According to our knowledge, we know when we are dreaming and when we are awake and therefore can differentiate between dreaming and reality. Dreams are incoherent and we are unable to control the occurrences within our dreams, which is why we know when we are dreaming. So when we wake up, we know that we are no longer asleep and dreaming and are once again in reality. However, according to Descartes's argument we could be having one long coherent dream that we are unaware of and have yet to wake up from. (Descartes, Introduction to Philosophy, 2009)
If this is true, or even possible, we then have to ask ourselves when or if we will ever wake up from this dream. Will everything we have come to know as real turn out to be an illusion or something that our own imaginations have conjured up as being part of this never ending dream. One then has to wonder what will happen if we were to wake up and discover that everything we have seen and felt, all the knowledge that we have acquired, the way we have lived our lives, was never real.
Is it possible to have a dream within a dream? To fall asleep, when according to the argument, we are constantly sleeping? Or perhaps that is simply our interpretation, due to the fact that in order for someone to dream, they need to be asleep. Does this mean that up to this point, if all our experiences have been part of this long, coherent dream, that we have been asleep for our entire lives? And if this is true, what happens when we die and our lives have come to an end? Is our death the time that we finally wake up from the dream? If we are dreaming, who is controlling that dream? Is every dream different for each individual or are they linked in some way? Is our birth a part of this dream as well?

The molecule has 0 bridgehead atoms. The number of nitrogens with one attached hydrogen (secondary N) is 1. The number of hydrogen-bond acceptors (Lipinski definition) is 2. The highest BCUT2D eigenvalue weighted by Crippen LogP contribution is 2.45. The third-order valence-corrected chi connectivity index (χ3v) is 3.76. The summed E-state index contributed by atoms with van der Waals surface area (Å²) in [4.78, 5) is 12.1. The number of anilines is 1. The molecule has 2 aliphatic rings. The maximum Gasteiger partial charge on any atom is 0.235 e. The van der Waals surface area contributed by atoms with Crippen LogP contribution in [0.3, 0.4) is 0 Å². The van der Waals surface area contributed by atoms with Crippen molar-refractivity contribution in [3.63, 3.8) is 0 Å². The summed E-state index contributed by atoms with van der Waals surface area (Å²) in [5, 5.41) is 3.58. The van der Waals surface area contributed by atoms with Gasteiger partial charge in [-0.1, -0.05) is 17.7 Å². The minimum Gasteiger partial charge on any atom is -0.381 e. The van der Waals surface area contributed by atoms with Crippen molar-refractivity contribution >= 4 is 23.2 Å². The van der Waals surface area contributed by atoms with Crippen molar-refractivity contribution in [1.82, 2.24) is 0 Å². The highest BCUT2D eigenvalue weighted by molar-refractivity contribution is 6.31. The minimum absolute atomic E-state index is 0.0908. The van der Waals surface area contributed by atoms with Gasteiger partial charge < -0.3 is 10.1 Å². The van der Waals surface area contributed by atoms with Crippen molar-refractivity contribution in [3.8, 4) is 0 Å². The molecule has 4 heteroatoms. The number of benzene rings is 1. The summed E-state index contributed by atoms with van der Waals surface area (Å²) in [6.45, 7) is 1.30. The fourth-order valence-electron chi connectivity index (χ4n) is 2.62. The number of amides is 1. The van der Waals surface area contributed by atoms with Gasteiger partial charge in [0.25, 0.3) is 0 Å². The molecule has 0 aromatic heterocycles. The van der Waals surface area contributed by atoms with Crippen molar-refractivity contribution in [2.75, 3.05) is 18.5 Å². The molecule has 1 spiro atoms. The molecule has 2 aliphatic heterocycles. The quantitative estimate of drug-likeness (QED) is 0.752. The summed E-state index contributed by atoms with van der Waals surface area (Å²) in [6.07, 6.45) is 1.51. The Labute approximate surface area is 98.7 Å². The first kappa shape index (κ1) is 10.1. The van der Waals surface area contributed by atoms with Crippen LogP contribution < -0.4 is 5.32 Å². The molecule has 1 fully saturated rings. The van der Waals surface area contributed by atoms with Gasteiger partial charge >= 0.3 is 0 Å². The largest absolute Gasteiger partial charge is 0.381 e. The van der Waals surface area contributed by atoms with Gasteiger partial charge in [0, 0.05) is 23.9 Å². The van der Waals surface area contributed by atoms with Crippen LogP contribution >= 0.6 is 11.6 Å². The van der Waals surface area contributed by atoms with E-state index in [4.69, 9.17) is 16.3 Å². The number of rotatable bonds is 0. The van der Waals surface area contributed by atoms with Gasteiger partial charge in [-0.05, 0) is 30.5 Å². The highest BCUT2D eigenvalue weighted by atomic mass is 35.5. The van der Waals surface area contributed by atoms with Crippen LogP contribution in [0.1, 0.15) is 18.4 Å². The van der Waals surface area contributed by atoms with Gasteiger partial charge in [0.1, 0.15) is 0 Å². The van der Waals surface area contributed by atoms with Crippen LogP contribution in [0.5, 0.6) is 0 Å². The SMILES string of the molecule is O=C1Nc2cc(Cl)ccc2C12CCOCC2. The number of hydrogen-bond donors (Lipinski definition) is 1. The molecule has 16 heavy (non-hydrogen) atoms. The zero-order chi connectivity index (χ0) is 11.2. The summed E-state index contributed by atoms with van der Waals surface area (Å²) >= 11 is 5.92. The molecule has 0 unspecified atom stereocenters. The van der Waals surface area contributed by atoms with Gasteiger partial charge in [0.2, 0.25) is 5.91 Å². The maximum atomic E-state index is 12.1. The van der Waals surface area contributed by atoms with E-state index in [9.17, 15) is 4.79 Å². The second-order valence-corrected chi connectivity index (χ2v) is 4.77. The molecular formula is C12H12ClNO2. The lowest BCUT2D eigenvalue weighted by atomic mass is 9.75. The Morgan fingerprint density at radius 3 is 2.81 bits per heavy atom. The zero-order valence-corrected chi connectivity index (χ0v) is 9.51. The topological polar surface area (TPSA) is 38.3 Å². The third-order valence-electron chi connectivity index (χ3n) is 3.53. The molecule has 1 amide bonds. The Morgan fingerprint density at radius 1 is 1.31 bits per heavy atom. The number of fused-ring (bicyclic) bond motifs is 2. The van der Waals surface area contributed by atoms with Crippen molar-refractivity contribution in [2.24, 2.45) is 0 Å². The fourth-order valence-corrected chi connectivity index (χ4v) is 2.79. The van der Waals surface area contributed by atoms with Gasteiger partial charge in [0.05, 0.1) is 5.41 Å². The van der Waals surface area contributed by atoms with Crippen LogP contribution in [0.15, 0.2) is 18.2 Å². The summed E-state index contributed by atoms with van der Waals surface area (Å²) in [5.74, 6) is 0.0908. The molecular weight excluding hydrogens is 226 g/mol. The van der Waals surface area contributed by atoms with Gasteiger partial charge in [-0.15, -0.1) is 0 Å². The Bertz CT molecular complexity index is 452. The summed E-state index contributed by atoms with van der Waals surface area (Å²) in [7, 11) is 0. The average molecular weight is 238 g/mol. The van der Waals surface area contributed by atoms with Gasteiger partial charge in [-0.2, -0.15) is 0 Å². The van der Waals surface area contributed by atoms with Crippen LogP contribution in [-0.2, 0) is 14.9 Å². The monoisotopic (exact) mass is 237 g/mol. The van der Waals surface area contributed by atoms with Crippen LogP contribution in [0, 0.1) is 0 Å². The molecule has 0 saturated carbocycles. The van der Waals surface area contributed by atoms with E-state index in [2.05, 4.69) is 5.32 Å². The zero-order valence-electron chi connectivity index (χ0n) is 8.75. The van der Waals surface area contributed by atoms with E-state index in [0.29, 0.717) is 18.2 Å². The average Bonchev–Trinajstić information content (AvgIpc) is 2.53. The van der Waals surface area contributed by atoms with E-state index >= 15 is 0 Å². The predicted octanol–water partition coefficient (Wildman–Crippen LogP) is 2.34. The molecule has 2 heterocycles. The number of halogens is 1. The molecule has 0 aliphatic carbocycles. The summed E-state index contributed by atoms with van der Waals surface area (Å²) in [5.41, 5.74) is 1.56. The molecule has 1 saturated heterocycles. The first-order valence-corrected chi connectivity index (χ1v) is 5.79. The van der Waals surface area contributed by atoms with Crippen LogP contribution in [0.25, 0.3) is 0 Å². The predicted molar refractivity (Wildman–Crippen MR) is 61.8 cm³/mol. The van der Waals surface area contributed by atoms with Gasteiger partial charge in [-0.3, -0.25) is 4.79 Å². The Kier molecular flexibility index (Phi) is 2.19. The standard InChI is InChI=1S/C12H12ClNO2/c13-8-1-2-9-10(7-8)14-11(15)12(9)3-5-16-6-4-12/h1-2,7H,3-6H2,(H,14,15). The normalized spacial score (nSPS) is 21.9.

This argument brings up many questions that cannot be answered which proves that this argument cannot be justified. If the argument itself cannot be justified, it therefore cannot be used as an argument for global scepticism.
We then come back to the evil demon argument. It is likely that the evil demon does not exist, due to the fact that even though Descartes came up with the evil demon argument, he himself did not believe in its actual existence. It is however possible to use this argument for global scepticism as unlike the dreaming argument, the evil demon argument is in fact plausible.
The evil demon deceives us into believing what it wants us to believe, while global scepticism makes one aware of the constant deception that we experience everyday. Even though according to the evil demon argument, when we think we are not being deceived, the evil demon is constantly deceiving us. The argument implies that we cannot trust our own perceptions at any time because either way, we are constantly deceived, whether we are aware of it or not. This shows that the evil demon argument can be justified and is stronger than that of the dreaming argument. It can therefore be used for global scepticism.
Descartes, Meditations on First Philosophy, Introduction to Philosophy, 2009